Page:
Sitting under a white canopy, Michael Sterns preps to read his children's book, Kokopelli & The Butterfly, to a bunch of tikes on hay bales at the Hillsborough County Storytelling Festival. Wearing a psychedelic shirt and sporting a bleached, raggedy hairdo, he looks more like the announcer at a surf contest than the author of a children's book.
He introduces himself to the kids and says how after five and a half years of labor, he self-published Kokopelli. He tells them how if they stick to their guns, they can realize their dreams.
The kids react stone-faced, like they're watching TV.
He turns the pages in his book, holds it overhead like a camera in a crowd, swivels it back and forth so the listeners can see. One girl sitting in the front row clutches a long, unrecognizable balloon animal. It stretches a few feet from Sterns' face, but he isn't distracted. He is too busy trying to sell his book to people who seem to be saying, "Wow me, or I'll torch this hay bale and go watch the guy with the puppets."
Sterns used to be an advertising sales rep at the Weekly Planet, a profession not known for monkish values.
But Sterns isn't about money and selfishness anymore, according to him.
At the Storytelling Festival, Sterns pulls out all the storytelling tricks: snoring into the mic, standing up, booming when he recites the Indian chief's lines. He also addresses the kids directly: "I don't know if you guys can handle this next part. It's a little romantic. Can you handle it?"
Like they have a choice.
Sterns began writing his yarn about an Indian who saves a butterfly from a mean, distrustful Indian chief. Kokopelli is not a Sterns invention, however. His protagonist is based on a Hopi Indian legend of a flute player who symbolizes fertility. Sterns learned about Kokopelli during a 17-day camping trip in the Four Corners area of the Southwest. He felt he'd found a soulmate.
"I found out about the little Kokopelli dude; I bought a key chain in Santa Fe. I kind of related to the happy-go-lucky flute player; I play harmonica; he had long hair; I had long hair at the time; he's always dancing; I love dancing; he's always traveling. I just really related to this little guy."
Thus inspired, Sterns began to write a first draft. He was getting compliments from friends and family on the story, even before he found his two artists.
Sterns colors the way he met his line artist as sort of hippie-dippy serendipity, with a touch of The-Universe-Intended-This-To-Happen. He was at a flag football game in Orlando, watching a friend play in a city league. He was a little hungover and had thrown on his Sloppy Joe's T-shirt, with its obligatory image of Ernest Hemingway.
"A writer," Sterns says, "my only writer T-shirt, and I'd only worn that shirt twice."
A girl also wearing a Sloppy Joe's shirt approached Sterns. She mistakenly thought he was the missing member of her team.
"I said, "Well, if you notice, mine says Key West, yours says Orlando. This is just a coincidence.'"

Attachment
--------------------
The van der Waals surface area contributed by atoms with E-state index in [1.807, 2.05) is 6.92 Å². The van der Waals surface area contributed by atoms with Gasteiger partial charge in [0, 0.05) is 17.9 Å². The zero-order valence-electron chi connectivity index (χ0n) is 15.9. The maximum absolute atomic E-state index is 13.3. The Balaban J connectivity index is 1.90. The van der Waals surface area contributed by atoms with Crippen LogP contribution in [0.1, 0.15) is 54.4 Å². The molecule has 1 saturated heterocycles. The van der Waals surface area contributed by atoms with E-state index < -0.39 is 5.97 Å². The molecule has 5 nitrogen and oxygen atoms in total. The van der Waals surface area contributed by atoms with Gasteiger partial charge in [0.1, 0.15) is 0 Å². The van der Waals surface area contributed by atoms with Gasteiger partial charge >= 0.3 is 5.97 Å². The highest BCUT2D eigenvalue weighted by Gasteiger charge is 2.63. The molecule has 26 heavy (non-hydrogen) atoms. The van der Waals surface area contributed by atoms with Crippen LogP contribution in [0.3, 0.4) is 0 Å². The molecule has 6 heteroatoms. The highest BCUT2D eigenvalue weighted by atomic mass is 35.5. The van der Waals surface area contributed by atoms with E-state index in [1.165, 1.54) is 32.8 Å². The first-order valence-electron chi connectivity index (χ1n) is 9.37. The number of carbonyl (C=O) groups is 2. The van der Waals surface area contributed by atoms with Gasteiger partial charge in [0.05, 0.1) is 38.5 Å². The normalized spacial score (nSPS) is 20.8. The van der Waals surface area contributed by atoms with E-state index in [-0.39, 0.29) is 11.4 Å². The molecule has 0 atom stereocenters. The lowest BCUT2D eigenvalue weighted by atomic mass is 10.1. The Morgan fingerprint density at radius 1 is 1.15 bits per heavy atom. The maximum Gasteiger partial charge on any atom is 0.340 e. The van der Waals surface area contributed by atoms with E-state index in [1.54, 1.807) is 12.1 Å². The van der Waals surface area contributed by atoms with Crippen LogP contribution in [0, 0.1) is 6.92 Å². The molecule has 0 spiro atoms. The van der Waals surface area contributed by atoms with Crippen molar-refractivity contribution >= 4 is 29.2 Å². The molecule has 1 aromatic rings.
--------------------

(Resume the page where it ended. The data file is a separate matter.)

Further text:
Just a coincidence? It wouldn't be long before he thought it was something far more divine.
She was devastated, he says. No full roster for the first game meant the city would ax the team. Sterns was happy to help out, he told her, "but I'm wearing Birkenstocks."
The team's coach happened to have one extra pair of cleats in his bag, size 10 1/2.
"Which is what I wear. To the half," Sterns says, adding, in a whisper, "We beat the doodie out of the opposition."
After the game, when everyone should be going out for obligatory beers, Sterns overheard the coach saying to the girl who'd recruited Sterns that he was late for Disney. Sterns, naturally curious, says he asked the coach what he did at Disney.
"He says, "I'm a cartoonist. I worked on Roger Rabbit. And I was, like, "Whoa.'"
Sterns thought the chance meeting was "pretty trippy," he says. "The shirt, the shoes, the whole thing, the way it went down ... I took it as a sign. And I've never been what you call a religious person."
He and the artist, Joseph V. Cioffi, entered an agreement in which Sterns would pay him $1,500, with a 15 percent royalty once Kokopelli, now in its second printing, reached the break-even point. Later he met Tampa artist Gayle Deal, who agreed to do the color — for only $500 and 5 percent of the gross. She colored the butterfly: yellow, green, blue, violet, red.
"She did the one ... in three hours, like Michelangelo, man. I was in her apartment watching this thing come to life, before my very eyes," Sterns reminisces.
In Sterns' first draft, Kokopelli reflected the frustrations and doodie Sterns felt percolating inside him.
"I won't lie to you; there was a time in my life where I was focused on myself because I didn't think anybody else was."
But his feelings and values began to change; in effect, he was like the caterpillar in larval stage. He would rewrite the main character to be "like the ideal guy ... that I would want to live up to," he says. "This story has helped me to heal and become kinder and look for kinder ways out."
The new, ideal Michael Sterns began to emerge. Sterns describes this better self.
"Someone who talks things out, being proactive instead of reactive, someone who cares about the Earth and the people and the animals instead of just focusing on himself."